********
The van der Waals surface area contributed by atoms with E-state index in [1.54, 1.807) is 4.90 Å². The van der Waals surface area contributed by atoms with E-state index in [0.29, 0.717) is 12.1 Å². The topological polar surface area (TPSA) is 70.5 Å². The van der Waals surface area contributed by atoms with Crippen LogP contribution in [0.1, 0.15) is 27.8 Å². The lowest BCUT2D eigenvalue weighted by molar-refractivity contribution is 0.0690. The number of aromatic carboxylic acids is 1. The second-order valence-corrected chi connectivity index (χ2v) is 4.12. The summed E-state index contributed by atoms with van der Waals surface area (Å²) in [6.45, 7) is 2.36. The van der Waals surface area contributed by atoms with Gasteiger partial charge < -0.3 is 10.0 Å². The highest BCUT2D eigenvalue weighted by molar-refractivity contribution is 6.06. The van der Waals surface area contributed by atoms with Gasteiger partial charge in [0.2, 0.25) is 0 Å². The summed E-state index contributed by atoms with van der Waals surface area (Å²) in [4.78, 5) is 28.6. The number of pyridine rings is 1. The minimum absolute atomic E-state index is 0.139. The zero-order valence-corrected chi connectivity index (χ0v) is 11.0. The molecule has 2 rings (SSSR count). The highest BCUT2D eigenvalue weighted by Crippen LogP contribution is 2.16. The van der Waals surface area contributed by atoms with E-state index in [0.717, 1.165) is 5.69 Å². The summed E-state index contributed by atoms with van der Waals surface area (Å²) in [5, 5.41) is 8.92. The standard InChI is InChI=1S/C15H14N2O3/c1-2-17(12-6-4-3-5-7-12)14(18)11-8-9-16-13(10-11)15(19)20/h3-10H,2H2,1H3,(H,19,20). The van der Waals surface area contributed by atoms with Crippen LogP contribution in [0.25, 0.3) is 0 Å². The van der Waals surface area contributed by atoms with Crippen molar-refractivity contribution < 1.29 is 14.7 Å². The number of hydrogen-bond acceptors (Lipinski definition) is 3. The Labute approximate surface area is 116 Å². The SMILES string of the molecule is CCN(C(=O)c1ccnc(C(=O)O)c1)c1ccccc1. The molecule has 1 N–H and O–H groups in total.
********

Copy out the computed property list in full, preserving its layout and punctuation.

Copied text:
The van der Waals surface area contributed by atoms with E-state index in [1.54, 1.807) is 4.90 Å². The van der Waals surface area contributed by atoms with E-state index in [0.29, 0.717) is 12.1 Å². The topological polar surface area (TPSA) is 70.5 Å². The van der Waals surface area contributed by atoms with Crippen LogP contribution in [0.1, 0.15) is 27.8 Å². The lowest BCUT2D eigenvalue weighted by molar-refractivity contribution is 0.0690. The number of aromatic carboxylic acids is 1. The second-order valence-corrected chi connectivity index (χ2v) is 4.12. The summed E-state index contributed by atoms with van der Waals surface area (Å²) in [6.45, 7) is 2.36. The van der Waals surface area contributed by atoms with Gasteiger partial charge < -0.3 is 10.0 Å². The highest BCUT2D eigenvalue weighted by molar-refractivity contribution is 6.06. The van der Waals surface area contributed by atoms with Gasteiger partial charge in [0.2, 0.25) is 0 Å². The summed E-state index contributed by atoms with van der Waals surface area (Å²) in [4.78, 5) is 28.6. The number of pyridine rings is 1. The minimum absolute atomic E-state index is 0.139. The zero-order valence-corrected chi connectivity index (χ0v) is 11.0. The molecule has 2 rings (SSSR count). The highest BCUT2D eigenvalue weighted by Crippen LogP contribution is 2.16. The van der Waals surface area contributed by atoms with E-state index in [0.717, 1.165) is 5.69 Å². The summed E-state index contributed by atoms with van der Waals surface area (Å²) in [5, 5.41) is 8.92. The standard InChI is InChI=1S/C15H14N2O3/c1-2-17(12-6-4-3-5-7-12)14(18)11-8-9-16-13(10-11)15(19)20/h3-10H,2H2,1H3,(H,19,20). The van der Waals surface area contributed by atoms with Crippen LogP contribution in [0.25, 0.3) is 0 Å². The van der Waals surface area contributed by atoms with Crippen molar-refractivity contribution < 1.29 is 14.7 Å². The number of hydrogen-bond acceptors (Lipinski definition) is 3. The Labute approximate surface area is 116 Å². The SMILES string of the molecule is CCN(C(=O)c1ccnc(C(=O)O)c1)c1ccccc1. The molecule has 1 N–H and O–H groups in total.